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Back to August Ed Reporter

Education Reporter
NUMBER 247 THE NEWSPAPER OF EDUCATION RIGHTS AUGUST 2006

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The Knowledge Deficit: Closing the Shocking Education Gap for American Children. E. D. Hirsch, Jr., Houghlin Mifflin, 2006, 158 pp., $22.00.

Author and scholar E. D. Hirsch Jr. believes the American educational system is unfair to all children and costly to society. The preoccupation with education fads harms children in poor areas the most, but even children in the best U.S. schools cannot compete with their peers from other countries in reading, math and science.

Hirsch explains that many children have poor reading comprehension skills because they do not learn the words and ideas they will need to process information as adults. Educators who neglect to teach them are putting children at a big disadvantage. Children from lower-income families do not have the opportunity to learn this knowledge at home, and thus are less likely to successfully read or professionally interact with others as adults. Equal opportunity means teaching children to read and providing them with vocabulary and grammar skills in their early years.

Studies have shown that standardized test scores in early grades can predict not only test scores later in school, but also future job performance and salary. Hirsch insists that children in all schools should learn key information in the early grades to ensure good test scores for and literacy in all children, regardless of their background. Hirsch's research into what information is necessary led him to spell out what he calls a Core Knowledge Sequence.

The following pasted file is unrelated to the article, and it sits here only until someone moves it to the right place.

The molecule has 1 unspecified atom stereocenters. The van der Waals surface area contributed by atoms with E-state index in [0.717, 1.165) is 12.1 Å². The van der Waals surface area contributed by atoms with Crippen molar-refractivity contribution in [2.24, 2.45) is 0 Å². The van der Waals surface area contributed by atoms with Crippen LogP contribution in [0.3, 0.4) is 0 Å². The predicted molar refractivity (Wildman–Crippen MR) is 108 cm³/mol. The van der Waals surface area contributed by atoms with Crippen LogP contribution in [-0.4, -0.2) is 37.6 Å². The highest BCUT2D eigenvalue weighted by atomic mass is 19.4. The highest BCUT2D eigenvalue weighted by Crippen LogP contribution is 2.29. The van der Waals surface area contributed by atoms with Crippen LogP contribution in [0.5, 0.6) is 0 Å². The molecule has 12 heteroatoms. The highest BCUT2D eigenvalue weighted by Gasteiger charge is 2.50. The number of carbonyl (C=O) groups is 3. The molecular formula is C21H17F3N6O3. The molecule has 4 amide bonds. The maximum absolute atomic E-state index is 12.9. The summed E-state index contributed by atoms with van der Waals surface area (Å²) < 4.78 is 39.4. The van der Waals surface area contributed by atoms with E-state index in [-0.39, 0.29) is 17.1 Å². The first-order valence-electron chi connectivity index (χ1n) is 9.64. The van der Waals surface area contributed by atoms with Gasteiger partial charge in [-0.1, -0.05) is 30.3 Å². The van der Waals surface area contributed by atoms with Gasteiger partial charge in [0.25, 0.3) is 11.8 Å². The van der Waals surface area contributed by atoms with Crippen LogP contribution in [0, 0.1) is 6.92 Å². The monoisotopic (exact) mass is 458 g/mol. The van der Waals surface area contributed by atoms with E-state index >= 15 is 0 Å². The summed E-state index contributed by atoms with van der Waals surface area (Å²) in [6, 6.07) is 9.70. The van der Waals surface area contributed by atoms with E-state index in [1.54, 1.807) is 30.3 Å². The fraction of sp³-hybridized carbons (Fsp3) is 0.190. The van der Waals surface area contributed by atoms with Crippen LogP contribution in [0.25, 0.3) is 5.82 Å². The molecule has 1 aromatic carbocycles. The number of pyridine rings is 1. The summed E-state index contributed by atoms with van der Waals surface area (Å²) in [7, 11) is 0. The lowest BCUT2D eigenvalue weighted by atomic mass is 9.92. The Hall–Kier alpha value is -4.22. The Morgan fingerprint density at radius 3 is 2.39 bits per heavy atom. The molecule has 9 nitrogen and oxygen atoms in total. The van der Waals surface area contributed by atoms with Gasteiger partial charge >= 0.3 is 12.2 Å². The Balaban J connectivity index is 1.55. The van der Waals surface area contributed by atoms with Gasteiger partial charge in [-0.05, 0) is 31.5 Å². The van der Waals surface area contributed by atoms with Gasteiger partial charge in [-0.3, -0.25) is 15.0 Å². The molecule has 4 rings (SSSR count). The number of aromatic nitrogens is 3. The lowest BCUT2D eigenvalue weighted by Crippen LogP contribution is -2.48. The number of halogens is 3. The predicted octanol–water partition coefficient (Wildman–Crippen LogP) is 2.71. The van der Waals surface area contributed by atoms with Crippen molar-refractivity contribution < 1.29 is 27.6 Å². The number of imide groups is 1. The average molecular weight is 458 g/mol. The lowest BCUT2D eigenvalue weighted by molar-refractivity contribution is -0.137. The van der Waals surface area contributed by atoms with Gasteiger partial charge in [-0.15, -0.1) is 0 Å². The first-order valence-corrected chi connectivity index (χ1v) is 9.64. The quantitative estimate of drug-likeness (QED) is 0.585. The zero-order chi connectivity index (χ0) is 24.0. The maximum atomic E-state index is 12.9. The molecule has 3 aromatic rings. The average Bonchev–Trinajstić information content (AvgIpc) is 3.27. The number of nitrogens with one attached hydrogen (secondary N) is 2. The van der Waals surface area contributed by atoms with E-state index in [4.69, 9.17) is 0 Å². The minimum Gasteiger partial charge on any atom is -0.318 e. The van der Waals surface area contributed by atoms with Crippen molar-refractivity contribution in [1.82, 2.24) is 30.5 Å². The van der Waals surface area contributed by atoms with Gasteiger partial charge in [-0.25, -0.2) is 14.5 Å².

Hirsch maintains that all children should learn the standard language, which is more formal than what many children may pick up at home. Teachers should be sensitive to linguistic diversity, but should teach children that different languages are suitable for different occasions. Children should make formal prepared and spontaneous presentations in class. They should learn how much information should be explained and how much can be taken for granted, depending on whom they are addressing.

The author wants states to agree with each other on a core of specific topics that are taught at each grade level. About 1/3 of students in a typical school district switch schools in the middle of the year, and that fraction increases to half in inner city schools. If all schools have a specific, documented curriculum, these children will not be subjected to repetitious learning or severe gaps, and parents and concerned citizens will be able to monitor the curriculum to make sure it is complete and unbiased. Hirsch's book makes a compelling case for education reform.
 
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